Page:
July 8, 2024

Freedom Of Speech – Trudeau Wants Control Of All Speech

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Freedom of Speech and the Press

“Congress shall make no law . . . abridging the freedom of speech, or of the press.” What does this mean today? Generally speaking, it means that the government may not jail, fine, or impose civil liability on people or organizations based on what they say or write, except in exceptional circumstances.

Although the First Amendment says “Congress,” the Supreme Court has held that speakers are protected against all government agencies and officials: federal, state, and local, and legislative, executive, or judicial. The First Amendment does not protect speakers, however, against private individuals or organizations, such as private employers, private colleges, or private landowners. The First Amendment restrains only the government.

The Supreme Court has interpreted “speech” and “press” broadly as covering not only talking, writing, and printing, but also broadcasting, using the Internet, and other forms of expression. The freedom of speech also applies to symbolic expression, such as displaying flags, burning flags, wearing armbands, burning crosses, and the like.


Despite what you may think, Canadians don’t actually have freedom of speech

Unlike in the U.S., you can go to jail in Canada for saying the wrong thing

You’ll often hear Canadians talking about their fundamental right to free speech. But, as with many Canadian misconceptions, this is a case of them mistaking themselves for Americans.

Yes, “freedom of expression” is guaranteed by our Charter of Rights and Freedoms, but there’s a pretty big loophole nobody mentions. The preamble to the Charter explicitly mentions that this freedom is subject to “reasonable limits.”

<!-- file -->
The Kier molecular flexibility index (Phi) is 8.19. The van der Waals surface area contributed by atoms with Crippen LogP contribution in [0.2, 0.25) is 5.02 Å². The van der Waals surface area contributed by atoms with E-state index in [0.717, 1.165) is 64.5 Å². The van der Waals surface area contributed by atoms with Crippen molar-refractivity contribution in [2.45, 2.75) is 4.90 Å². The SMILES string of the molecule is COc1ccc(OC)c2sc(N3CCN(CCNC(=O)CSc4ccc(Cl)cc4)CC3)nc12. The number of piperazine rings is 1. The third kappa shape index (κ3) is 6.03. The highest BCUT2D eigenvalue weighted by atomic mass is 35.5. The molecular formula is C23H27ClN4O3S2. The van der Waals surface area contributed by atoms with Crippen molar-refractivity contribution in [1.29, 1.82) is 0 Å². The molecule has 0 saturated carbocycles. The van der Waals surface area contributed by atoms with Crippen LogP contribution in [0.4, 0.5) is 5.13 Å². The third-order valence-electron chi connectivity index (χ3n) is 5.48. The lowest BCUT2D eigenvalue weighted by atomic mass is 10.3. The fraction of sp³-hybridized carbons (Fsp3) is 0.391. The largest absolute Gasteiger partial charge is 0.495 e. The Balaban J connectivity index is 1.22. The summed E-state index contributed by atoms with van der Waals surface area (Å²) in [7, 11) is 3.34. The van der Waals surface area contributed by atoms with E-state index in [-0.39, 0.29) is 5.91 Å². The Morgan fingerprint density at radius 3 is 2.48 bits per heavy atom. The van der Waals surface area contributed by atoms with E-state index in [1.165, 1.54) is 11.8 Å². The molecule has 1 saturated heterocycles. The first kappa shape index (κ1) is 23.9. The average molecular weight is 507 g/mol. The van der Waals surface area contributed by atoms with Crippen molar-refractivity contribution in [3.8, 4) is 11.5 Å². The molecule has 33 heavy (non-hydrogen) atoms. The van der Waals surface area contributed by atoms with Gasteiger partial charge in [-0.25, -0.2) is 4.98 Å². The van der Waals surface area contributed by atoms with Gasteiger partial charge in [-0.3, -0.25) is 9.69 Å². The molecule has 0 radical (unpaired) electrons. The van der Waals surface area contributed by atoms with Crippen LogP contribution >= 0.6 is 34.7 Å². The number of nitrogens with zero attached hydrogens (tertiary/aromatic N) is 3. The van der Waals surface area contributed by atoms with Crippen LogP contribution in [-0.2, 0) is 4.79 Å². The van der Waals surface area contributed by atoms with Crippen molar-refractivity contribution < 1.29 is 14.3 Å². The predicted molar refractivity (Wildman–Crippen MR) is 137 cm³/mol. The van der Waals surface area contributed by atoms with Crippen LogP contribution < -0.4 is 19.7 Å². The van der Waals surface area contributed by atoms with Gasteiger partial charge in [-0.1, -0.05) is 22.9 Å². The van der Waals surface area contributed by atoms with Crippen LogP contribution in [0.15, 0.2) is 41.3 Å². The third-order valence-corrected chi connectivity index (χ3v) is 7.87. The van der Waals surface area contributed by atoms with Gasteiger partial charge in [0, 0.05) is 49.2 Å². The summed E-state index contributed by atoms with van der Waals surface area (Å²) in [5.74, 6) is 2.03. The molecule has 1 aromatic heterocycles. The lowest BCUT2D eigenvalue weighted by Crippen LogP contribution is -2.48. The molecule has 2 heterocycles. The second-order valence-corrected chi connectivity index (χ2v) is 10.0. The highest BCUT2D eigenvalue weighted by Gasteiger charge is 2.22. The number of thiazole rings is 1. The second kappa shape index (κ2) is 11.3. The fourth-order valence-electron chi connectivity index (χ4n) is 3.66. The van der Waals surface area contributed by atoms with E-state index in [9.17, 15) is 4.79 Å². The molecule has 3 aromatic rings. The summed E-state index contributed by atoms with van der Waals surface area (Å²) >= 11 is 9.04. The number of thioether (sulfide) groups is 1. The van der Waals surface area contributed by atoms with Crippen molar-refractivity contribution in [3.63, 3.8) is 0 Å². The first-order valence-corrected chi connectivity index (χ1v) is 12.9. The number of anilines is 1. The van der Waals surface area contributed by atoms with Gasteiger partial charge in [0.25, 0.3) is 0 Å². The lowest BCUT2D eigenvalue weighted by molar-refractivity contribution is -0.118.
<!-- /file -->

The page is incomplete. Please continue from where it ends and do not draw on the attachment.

‘Full-blown assault’ on free expression: Inside the comprehensive Liberal bill to regulate the internet

After more than 25 years of Canadian governments pursuing a hands-off approach to the online world, the government of Justin Trudeau is now pushing Bill C-10, a law that would see Canadians subjected to the most regulated internet in the free world.

Although pitched as a way to expand Canadian content provisions to the online sphere, the powers of Bill C-10 have expanded considerably in committee, including a provision introduced last week that could conceivably allow the federal government to order the deletion of any Facebook, YouTube, Instagram or Twitter upload made by a Canadian. In comments this week, NDP leader Jagmeet Singh indicated his party was open to providing the votes needed to pass C-10, seeing the bill as a means to combat online hate.


Trudeau ‘trying to crush free speech’ with new podcast rules, Musk says

Elon Musk blasted the Justin Trudeau government on Sunday for its “shameful” decision to regulate streaming services that offer podcasts in Canada.

“Trudeau is trying to crush free speech in Canada,” the owner of X posted on his social-media site in a reply to journalist Glenn Greenwald. “Shameful.”